For people who believe in God, genuine contrition involves elements of both the heart and the soul. A grace-infused soul is sensitive to what maybe an injustice to another, who is also made in God's imagine and likeness. A respectfulness of heart would wish to make amends for any hurt shown in the eyes or response of someone wronged.

This 3rd Sunday of Advent our Gospel extract comes from the Evangelist, St. John (1:6-8,19-28). He tells how the preaching and teaching of his namesake, the Baptiser, had met with two quite distinct responses, from within his own people, when he proclaimed:

"I am the voice of one crying out in the desert, 'make straight the way of the Lord,'" as Isaiah the prophet said."

John called himself a 'voice' in the desert. His chosen 'pulpit' was indeed the desert yet not too far from the River Jordan. However, could the desert to which John the Baptiser referred have been the spiritual desert in the hearts and souls of so many of his fellow Jews? While there would have been loud, and abusive voices ranged against him, John's voice would have been heard, despite the barrage of opposition, because 'the gates of hell shall not prevail' (Matt.16:18).

A parent can hear their child's cry among a sea of crying voices, so too a spiritually impoverished soul can hear the Truth of God's call among all the false noise in this world. John the Baptiser was filled from his mother's womb with God's Spirit:

"When Elizabeth heard Mary's greeting, the baby leaped in her womb, and Elizabeth herself was filled with the Holy Spirit. In a loud voice she exclaimed, "Blessed are you among women, and blessed is the fruit of your womb!…" (Luke 1:41-42)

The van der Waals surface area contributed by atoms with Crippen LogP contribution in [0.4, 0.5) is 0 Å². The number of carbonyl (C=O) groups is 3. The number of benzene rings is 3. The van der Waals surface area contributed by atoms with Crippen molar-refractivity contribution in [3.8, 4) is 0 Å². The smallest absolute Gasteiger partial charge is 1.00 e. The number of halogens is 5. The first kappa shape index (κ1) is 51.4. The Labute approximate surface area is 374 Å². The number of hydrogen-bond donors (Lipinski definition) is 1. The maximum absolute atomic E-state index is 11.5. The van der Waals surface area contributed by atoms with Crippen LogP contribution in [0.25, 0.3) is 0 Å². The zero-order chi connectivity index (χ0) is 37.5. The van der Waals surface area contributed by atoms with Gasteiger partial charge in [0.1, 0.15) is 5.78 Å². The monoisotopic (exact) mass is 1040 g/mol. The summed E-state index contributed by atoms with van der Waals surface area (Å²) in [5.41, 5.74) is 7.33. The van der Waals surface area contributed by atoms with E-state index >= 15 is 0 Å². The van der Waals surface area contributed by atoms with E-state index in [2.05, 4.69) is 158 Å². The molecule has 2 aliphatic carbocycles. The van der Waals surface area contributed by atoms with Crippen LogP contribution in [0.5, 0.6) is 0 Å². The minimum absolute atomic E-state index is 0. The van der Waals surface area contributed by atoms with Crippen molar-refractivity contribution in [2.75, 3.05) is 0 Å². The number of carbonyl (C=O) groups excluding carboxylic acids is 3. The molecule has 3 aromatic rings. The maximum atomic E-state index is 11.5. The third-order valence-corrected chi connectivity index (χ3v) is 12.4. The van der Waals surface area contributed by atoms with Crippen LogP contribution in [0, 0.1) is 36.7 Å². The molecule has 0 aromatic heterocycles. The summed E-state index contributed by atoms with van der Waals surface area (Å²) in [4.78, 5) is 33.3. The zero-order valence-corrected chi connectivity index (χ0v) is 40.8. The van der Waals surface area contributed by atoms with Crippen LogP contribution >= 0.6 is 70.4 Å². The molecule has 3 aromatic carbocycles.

John's proclamation drew the attention and attrition of those Jews who respected The Truth.

But John the Baptiser's notoriety had become sufficiently disturbing for Jerusalem's Jewish leadership to have sent investigators. These questioned the Baptiser about his authority for preaching and teaching knowing that he had no leadership endorsement.

The Truth, spoken from a graced heart and soul, has a resonance that calls forth a response in others. The words of Pope Francis, for example, are likely to find acceptance where the words of some political leaders do not. John the Baptist's preaching produced such a dual effect. On the one hand, a genuine contriteness of heart in many ordinary Jews and, on the other, an active hostility from the Jewish leadership at that time coupled with a wariness from the Roman authorities. The same pattern would emerge when Jesus of Nazareth began his ministry after King Herod had murdered John the Baptiser.

It would have taken courage and a sure belief in God for those Jewish men and women to show a public positive response to John's preaching. They knew their religious leaders exercised power. Ordinary Jews could have found themselves ostracised, treated as outcasts, if the synagogue leadership maligned them.

Therefore, those Jews who went 'the extra mile' in making visible their contrition, by having John pour River Jordan water over them, truly gave evidence of the depth of their contrition and commitment.